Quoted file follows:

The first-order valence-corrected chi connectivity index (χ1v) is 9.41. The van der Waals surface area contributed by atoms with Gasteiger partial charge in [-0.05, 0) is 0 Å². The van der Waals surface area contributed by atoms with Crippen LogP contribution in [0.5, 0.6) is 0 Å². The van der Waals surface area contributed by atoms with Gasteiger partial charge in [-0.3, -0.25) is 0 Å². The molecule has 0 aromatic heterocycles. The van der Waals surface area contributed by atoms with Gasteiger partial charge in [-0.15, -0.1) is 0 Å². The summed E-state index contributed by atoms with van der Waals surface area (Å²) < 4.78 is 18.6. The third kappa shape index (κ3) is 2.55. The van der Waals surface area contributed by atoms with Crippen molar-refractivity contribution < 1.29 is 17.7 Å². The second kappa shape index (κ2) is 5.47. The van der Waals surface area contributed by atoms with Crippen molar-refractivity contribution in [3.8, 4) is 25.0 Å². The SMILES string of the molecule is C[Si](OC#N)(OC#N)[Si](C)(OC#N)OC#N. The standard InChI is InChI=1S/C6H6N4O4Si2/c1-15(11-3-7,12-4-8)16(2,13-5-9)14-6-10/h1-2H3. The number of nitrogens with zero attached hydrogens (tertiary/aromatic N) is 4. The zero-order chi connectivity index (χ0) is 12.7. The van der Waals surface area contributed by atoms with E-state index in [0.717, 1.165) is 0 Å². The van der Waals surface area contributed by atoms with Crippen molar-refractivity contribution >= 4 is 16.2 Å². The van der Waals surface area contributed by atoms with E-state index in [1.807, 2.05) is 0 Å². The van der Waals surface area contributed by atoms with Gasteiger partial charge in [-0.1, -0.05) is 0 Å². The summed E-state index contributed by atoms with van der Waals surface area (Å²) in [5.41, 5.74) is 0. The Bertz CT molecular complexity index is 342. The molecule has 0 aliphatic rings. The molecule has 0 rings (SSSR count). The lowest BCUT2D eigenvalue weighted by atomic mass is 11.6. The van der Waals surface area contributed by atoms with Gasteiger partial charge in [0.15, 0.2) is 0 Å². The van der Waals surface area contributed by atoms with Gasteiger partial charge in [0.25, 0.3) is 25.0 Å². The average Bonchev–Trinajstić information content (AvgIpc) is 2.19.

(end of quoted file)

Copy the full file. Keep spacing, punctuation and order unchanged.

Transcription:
The first-order valence-corrected chi connectivity index (χ1v) is 9.41. The van der Waals surface area contributed by atoms with Gasteiger partial charge in [-0.05, 0) is 0 Å². The van der Waals surface area contributed by atoms with Crippen LogP contribution in [0.5, 0.6) is 0 Å². The van der Waals surface area contributed by atoms with Gasteiger partial charge in [-0.3, -0.25) is 0 Å². The molecule has 0 aromatic heterocycles. The van der Waals surface area contributed by atoms with Gasteiger partial charge in [-0.15, -0.1) is 0 Å². The summed E-state index contributed by atoms with van der Waals surface area (Å²) < 4.78 is 18.6. The third kappa shape index (κ3) is 2.55. The van der Waals surface area contributed by atoms with Crippen molar-refractivity contribution < 1.29 is 17.7 Å². The second kappa shape index (κ2) is 5.47. The van der Waals surface area contributed by atoms with Crippen molar-refractivity contribution in [3.8, 4) is 25.0 Å². The SMILES string of the molecule is C[Si](OC#N)(OC#N)[Si](C)(OC#N)OC#N. The standard InChI is InChI=1S/C6H6N4O4Si2/c1-15(11-3-7,12-4-8)16(2,13-5-9)14-6-10/h1-2H3. The number of nitrogens with zero attached hydrogens (tertiary/aromatic N) is 4. The zero-order chi connectivity index (χ0) is 12.7. The van der Waals surface area contributed by atoms with E-state index in [0.717, 1.165) is 0 Å². The van der Waals surface area contributed by atoms with Crippen molar-refractivity contribution >= 4 is 16.2 Å². The van der Waals surface area contributed by atoms with E-state index in [1.807, 2.05) is 0 Å². The van der Waals surface area contributed by atoms with Gasteiger partial charge in [-0.1, -0.05) is 0 Å². The summed E-state index contributed by atoms with van der Waals surface area (Å²) in [5.41, 5.74) is 0. The Bertz CT molecular complexity index is 342. The molecule has 0 aliphatic rings. The molecule has 0 rings (SSSR count). The lowest BCUT2D eigenvalue weighted by atomic mass is 11.6. The van der Waals surface area contributed by atoms with Gasteiger partial charge in [0.15, 0.2) is 0 Å². The van der Waals surface area contributed by atoms with Gasteiger partial charge in [0.25, 0.3) is 25.0 Å². The average Bonchev–Trinajstić information content (AvgIpc) is 2.19.